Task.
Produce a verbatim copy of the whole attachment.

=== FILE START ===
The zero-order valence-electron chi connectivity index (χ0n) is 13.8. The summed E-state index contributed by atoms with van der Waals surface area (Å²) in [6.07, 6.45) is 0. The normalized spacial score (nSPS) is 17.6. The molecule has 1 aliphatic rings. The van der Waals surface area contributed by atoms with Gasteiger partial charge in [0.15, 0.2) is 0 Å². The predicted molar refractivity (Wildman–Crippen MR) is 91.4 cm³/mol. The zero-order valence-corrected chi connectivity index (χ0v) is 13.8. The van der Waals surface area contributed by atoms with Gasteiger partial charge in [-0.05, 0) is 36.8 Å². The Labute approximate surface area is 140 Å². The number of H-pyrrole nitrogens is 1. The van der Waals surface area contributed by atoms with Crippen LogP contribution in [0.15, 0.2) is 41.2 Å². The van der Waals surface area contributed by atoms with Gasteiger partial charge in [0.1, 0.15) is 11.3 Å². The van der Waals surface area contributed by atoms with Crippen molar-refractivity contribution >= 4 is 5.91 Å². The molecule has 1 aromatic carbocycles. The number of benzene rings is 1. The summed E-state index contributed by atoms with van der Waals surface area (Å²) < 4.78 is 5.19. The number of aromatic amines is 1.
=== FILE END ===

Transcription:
The zero-order valence-electron chi connectivity index (χ0n) is 13.8. The summed E-state index contributed by atoms with van der Waals surface area (Å²) in [6.07, 6.45) is 0. The normalized spacial score (nSPS) is 17.6. The molecule has 1 aliphatic rings. The van der Waals surface area contributed by atoms with Gasteiger partial charge in [0.15, 0.2) is 0 Å². The predicted molar refractivity (Wildman–Crippen MR) is 91.4 cm³/mol. The zero-order valence-corrected chi connectivity index (χ0v) is 13.8. The van der Waals surface area contributed by atoms with Gasteiger partial charge in [-0.05, 0) is 36.8 Å². The Labute approximate surface area is 140 Å². The number of H-pyrrole nitrogens is 1. The van der Waals surface area contributed by atoms with Crippen LogP contribution in [0.15, 0.2) is 41.2 Å². The van der Waals surface area contributed by atoms with Gasteiger partial charge in [0.1, 0.15) is 11.3 Å². The van der Waals surface area contributed by atoms with Crippen molar-refractivity contribution >= 4 is 5.91 Å². The molecule has 1 aromatic carbocycles. The number of benzene rings is 1. The summed E-state index contributed by atoms with van der Waals surface area (Å²) < 4.78 is 5.19. The number of aromatic amines is 1.